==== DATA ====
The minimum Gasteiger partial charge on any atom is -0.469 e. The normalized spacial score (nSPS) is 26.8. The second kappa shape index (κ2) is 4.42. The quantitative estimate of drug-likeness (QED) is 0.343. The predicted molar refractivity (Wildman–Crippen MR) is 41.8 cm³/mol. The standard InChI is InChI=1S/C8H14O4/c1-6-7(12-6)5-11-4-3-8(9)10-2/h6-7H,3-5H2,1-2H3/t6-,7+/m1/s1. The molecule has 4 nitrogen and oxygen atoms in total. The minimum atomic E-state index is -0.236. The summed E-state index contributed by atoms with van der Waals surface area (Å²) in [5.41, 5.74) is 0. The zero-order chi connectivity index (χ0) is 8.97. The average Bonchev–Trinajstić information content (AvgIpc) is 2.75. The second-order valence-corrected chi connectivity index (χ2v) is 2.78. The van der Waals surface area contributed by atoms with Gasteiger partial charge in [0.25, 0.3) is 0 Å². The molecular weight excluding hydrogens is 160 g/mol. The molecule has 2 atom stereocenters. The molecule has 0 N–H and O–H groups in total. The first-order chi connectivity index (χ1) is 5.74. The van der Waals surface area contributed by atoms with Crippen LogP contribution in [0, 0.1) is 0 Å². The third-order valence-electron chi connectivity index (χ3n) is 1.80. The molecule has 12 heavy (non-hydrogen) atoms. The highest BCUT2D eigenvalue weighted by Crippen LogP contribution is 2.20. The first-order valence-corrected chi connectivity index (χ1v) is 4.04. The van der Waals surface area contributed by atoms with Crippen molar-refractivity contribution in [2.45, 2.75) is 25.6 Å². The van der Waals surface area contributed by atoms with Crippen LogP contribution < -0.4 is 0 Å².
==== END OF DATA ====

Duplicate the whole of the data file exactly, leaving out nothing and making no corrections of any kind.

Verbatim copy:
The minimum Gasteiger partial charge on any atom is -0.469 e. The normalized spacial score (nSPS) is 26.8. The second kappa shape index (κ2) is 4.42. The quantitative estimate of drug-likeness (QED) is 0.343. The predicted molar refractivity (Wildman–Crippen MR) is 41.8 cm³/mol. The standard InChI is InChI=1S/C8H14O4/c1-6-7(12-6)5-11-4-3-8(9)10-2/h6-7H,3-5H2,1-2H3/t6-,7+/m1/s1. The molecule has 4 nitrogen and oxygen atoms in total. The minimum atomic E-state index is -0.236. The summed E-state index contributed by atoms with van der Waals surface area (Å²) in [5.41, 5.74) is 0. The zero-order chi connectivity index (χ0) is 8.97. The average Bonchev–Trinajstić information content (AvgIpc) is 2.75. The second-order valence-corrected chi connectivity index (χ2v) is 2.78. The van der Waals surface area contributed by atoms with Gasteiger partial charge in [0.25, 0.3) is 0 Å². The molecular weight excluding hydrogens is 160 g/mol. The molecule has 2 atom stereocenters. The molecule has 0 N–H and O–H groups in total. The first-order chi connectivity index (χ1) is 5.74. The van der Waals surface area contributed by atoms with Crippen LogP contribution in [0, 0.1) is 0 Å². The third-order valence-electron chi connectivity index (χ3n) is 1.80. The molecule has 12 heavy (non-hydrogen) atoms. The highest BCUT2D eigenvalue weighted by Crippen LogP contribution is 2.20. The first-order valence-corrected chi connectivity index (χ1v) is 4.04. The van der Waals surface area contributed by atoms with Crippen molar-refractivity contribution in [2.45, 2.75) is 25.6 Å². The van der Waals surface area contributed by atoms with Crippen LogP contribution < -0.4 is 0 Å².